Gendered Poverty Learning Programme: Local Area Coordinators

Smallwood is delighted to announce a new partnership with 4 organisations who will support our learning in how to collectively build power and influence within the women’s sector. This initiative is part of our Gendered Poverty Learning Programme (GPLP), which is funded by the National Lottery Community Fund, the largest community funder in the UK.

The 4 partners will act as Local Area Coordinators and support Smallwood to meet the goals of:

  1. Co-ordinating learning and capacity building locally
  2. Informing approaches to and influencing systemic change

Over the next two years the Coordinators aim to identify ways of working and movement building that can be scaled to tackle gendered poverty and build resilient local networks to help respond and recover from crises e.g. COVID, cost-of-living crisis, economic shocks and endemic violence against women.

Who are the partners?

Zinthiya Trust, who will be coordinating local learning in Leicester and Leicestershire and leading the Transform – Leicester Leicestershire Women’s Network.  This network aims to build the capacity of Black and Minoritised Ethnic led organisations, enabling them to engage with the corridors of power to address the structural inequalities facing racially marginalised women and influence change.

Zinthiya Ganeshpanchan, Founder and CEO of the Zinthiya Trust shares that the network will seek to “foster a diverse and thriving women’s sector that shares resources and expertise as well as engage with decision-makers to ensure issues relevant to our beneficiaries are addressed” as well as advocating for “fair access to sustainable funding” for network members.”

Transform – Leicester Leicestershire Women’s Network currently has 5 members and the network will open to other members in the new year. For more information on this please contact

Kanlungan Filipino Consortium, who will be coordinating local learning in and around London and leading the Network of East and Southeast Asian Women. Lorie Halliday, Director of the Kanlungan Filipino Consortium, hopes that the network will be “a dynamic force that not only advocates for the rights and well-being of East and Southeast Asian (ESEA) women but also brings about tangible change in the communities we serve.”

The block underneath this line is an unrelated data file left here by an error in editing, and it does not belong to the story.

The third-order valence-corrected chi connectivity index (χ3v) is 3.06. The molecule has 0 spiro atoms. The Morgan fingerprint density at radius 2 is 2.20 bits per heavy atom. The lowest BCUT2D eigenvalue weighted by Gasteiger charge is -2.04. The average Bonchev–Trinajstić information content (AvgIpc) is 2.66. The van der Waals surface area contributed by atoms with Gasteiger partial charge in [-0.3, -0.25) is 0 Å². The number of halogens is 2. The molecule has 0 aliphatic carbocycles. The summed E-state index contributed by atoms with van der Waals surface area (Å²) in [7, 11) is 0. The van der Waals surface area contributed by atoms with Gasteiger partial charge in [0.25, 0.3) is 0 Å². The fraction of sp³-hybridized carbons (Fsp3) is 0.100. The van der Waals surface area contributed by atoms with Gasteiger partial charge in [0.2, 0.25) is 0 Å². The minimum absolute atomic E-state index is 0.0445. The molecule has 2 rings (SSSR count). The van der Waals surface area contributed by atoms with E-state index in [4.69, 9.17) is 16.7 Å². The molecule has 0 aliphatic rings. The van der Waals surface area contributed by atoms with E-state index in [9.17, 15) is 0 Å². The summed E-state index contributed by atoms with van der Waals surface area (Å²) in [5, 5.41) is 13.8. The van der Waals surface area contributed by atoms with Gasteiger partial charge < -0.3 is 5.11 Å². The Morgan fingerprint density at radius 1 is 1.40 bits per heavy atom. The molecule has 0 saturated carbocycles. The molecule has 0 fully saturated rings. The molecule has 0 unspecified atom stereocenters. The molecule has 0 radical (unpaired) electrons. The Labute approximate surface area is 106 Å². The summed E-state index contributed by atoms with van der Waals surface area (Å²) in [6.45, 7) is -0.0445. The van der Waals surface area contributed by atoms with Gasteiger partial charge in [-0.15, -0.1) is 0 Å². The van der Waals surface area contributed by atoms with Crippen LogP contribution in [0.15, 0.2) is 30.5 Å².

This network aims to build awareness of this group of women’s rights to economic and social justice, and how the socio-economic challenges further impact the oppression and exploitation of women. Beyond the duration of the Smallwood partnership, Lorie shares that the network will invest in “laying the foundation for a sustainable and impactful movement that will endure long into the future. This support is not just an investment in the present – it is an investment in the potential of generations to come.”

Agenda Alliance, who will be coordinating local learning in the North- East and leading the Leveling Up Public Services for Women in the North East Network. This network aims to coordinate learning on the implementation of the development of local strategies and services that genuinely meet the needs of women facing multiple disadvantages, living in poverty. This work builds upon the policy recommendations identified by the Smallwood-funded Transforming Services for Women’s Future Project (2023).

Indy Cross, CEO at Agenda, and Laura McIntyre, Head of Women’s and Children’s Services at Changing Lives, identify that “women at the sharpest edge of inequality are missing out on vital support with devastating consequences; as such, public services must be transformed to better meet the needs of the most at-risk women and their children.” In order to close this gap in provision, Agenda and Changing Lives will spend the next two years “developing and nurturing this network in order to achieve regional change for women.”  

Surviving Economic Abuse (SEA), who will be coordinating local learning through the Brighton & Hove Women’s Economic Safety Network: Compass Project Partnership which aims to identify and develop best practise approaches that can be replicated to improve social and economic outcomes for women. They will be specialising in economic abuse, both with building the capacity of small grassroots organisations in this area and collectively towards a coordinated local response among the multiple stakeholders of Brighton & Hove. 

Reflecting on the partnership, Sonu Masania, Head of Specialist Team and Survivor Engagement at SEA notes that “the cost-of-living crisis has been catastrophic for women who have been left without the financial means to escape domestic abuse” and the funding will bring about a much needed “coordinated community response, to help women increase their economic safety and rebuild their lives after abuse.”

How will Smallwood work together with Local Area Coordinators?

Throughout the partnership duration, Rutendo Ngwena, the GPLP Programme Manager will be providing dedicated support to the Coordinators by connecting them with one another, other Smallwood partners and national policy organisations. 

As part of the GPLP, Rutendo will be sharing learning from the breadth of Smallwood’s work with other funders and stakeholders. There will be a dedicated stream of updates from the GPLP that you can keep up with on our website, our Twitter or by signing up to our newsletter.

If you’d like to learn more about Smallwood’s delivery partners or the Gendered Poverty Learning Programme more widely, you can contact Rutendo at 

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